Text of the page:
In-Hospital Cardiac Arrest Outcomes

Abstract & Commentary

By John P. DiMarco, MD, PhD, Professor of Medicine, Division of Cardiology, University of Virginia, Charlottesville. Dr. DiMarco does research for Medtronic, is a consultant for Medtronic, Novartis, and St. Jude, and is a speaker for Boston Scientific.

Source: Chan PS, et al, for the American Heart Association Get with the Guidelines-Resuscitation investigators. Long-term outcomes in elderly survivors of in-hospital cardiac arrest. N Engl J Med 2013;368:1019-1026.

The Get with the Guidelines-Resuscitation registry is a large, prospective registry of in-hospital cardiac arrests that analyzes data to promote quality improvement. In this paper, Chan and colleagues report the long-term outcomes in Medicare-age patients who suffered an in-hospital cardiac arrest and survived to discharge. The study cohort was drawn from 523 acute care hospitals that submitted data to the Get with the Guidelines-Resuscitation registry between 2000 and 2008. Data were collected on 10,316 Medicare age eligible patients. Of these, approximately 70% could be linked to Medicare claims data for the survival analysis. For patients with cardiac arrests during multiple hospitalizations, only the first event was included. The outcomes of interest were survival and freedom from readmission during the first year after discharge. Multivariable logistic-regression models were used to examine predictors of 1-year survival. The models included patient clinical characteristics, diagnoses, post-arrest neurological status, characteristics of the arrest, and clinical and administrative aspects of the arrest.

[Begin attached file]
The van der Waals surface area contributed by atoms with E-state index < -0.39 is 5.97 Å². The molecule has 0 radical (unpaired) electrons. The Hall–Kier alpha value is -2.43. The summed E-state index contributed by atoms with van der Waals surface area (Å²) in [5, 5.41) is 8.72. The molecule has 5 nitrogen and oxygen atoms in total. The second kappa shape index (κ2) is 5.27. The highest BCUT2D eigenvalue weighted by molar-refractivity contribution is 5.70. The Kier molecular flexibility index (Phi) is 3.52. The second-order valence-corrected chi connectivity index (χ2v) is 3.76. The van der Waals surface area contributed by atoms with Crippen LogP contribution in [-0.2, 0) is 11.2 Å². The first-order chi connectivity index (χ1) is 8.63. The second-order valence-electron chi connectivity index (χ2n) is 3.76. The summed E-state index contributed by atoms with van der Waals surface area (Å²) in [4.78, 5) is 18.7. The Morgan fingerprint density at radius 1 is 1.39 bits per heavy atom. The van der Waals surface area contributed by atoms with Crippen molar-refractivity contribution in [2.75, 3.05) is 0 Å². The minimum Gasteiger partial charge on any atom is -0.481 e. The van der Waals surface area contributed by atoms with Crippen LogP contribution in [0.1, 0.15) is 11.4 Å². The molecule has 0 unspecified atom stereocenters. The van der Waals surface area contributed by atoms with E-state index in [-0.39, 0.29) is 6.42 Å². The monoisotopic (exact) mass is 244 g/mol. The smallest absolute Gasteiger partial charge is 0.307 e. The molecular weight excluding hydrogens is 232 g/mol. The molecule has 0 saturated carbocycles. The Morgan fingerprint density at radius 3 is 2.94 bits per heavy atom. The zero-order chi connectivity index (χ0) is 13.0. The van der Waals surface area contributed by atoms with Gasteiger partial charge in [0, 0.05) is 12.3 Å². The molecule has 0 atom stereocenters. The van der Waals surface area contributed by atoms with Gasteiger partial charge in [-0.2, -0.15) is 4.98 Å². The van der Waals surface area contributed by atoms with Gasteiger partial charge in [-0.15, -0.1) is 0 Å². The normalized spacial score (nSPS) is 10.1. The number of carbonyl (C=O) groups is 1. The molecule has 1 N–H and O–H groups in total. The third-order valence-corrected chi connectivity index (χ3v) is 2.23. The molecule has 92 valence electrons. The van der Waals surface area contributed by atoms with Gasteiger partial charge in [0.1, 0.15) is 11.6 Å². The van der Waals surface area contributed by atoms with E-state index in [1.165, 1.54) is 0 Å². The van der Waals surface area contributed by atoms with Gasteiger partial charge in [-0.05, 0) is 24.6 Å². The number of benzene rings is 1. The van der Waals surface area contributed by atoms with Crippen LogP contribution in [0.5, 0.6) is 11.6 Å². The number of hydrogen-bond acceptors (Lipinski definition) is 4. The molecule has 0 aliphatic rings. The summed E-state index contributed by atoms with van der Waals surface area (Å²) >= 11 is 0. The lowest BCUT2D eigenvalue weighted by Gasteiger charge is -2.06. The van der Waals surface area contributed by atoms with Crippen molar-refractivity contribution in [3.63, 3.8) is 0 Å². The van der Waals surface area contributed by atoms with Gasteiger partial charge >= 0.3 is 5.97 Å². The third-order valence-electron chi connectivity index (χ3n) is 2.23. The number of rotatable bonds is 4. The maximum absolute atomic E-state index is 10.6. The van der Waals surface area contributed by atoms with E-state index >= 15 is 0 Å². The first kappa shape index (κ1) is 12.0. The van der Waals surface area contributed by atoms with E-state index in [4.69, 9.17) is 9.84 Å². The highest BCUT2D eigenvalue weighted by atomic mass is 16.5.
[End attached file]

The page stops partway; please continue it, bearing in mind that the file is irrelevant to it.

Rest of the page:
There were 6972 survivors of in-hospital cardiac arrests in the cohort. Ventricular fibrillation and pulseless electrical activity were the most common cardiac arrest rhythms. Heart failure, myocardial infarction, and renal infarction were present in 25% of patients. At hospital discharge, 48% of the patients had mild or no neurologic disability with 34% having moderate and 17% either had severe neurologic disability or were in a vegetative state. At discharge, 55% of the patients were transferred to an inpatient skilled nursing or rehabilitation facility, 40% were discharged home, and 5% went to a hospice. Life table analysis showed that the overall rate of survival was 82% at 30 days, 72% at 3 months, 59% at 1 year, and 50% at 2 years. Survival probability decreased with increasing age. Other factors associated with survival were white race, female gender, ventricular fibrillation as the presenting rhythm, and milder post-arrest neurologic disability. Hospital readmission was also common. Sixty-five percent of the patients were readmitted within 1 year after discharge and 76% had been readmitted by 2 years.

The authors conclude that the Get with the Guidelines-Resuscitation Registry provides important data about the outcomes of in-hospital cardiac arrest. If patients survive to discharge, a significant proportion will survive long-term, but repeat hospitalizations will be common.


It has been estimated that in-hospital cardiac arrest occurs with a frequency of about 6.6 per 1000 hospitalized adult patients, with about 50% in intensive care units and 50% in other settings. Since patients with in-hospital cardiac arrest are often already seriously ill, survival to hospital discharge is low, with most studies showing rates of less than 20-25%. However, as shown here, if patients do make it to discharge without severe neurologic damage, long-term survival is possible. This makes improvements in hospital programs to prevent and treat in-hospital cardiac arrest critically important.

The American Heart Association has recently published a position paper on strategies to improve survival after in-hospital cardiac arrest.1 This comprehensive document should be required reading for all cardiologists who provide in-hospital care.


1. Morrison LJ, et al. Strategies for improving survival after in-hospital cardiac arrest in the United States: 2013 consensus recommendations: A consensus statement from the American Heart Association. Circulation 2013; 127:1538-1563.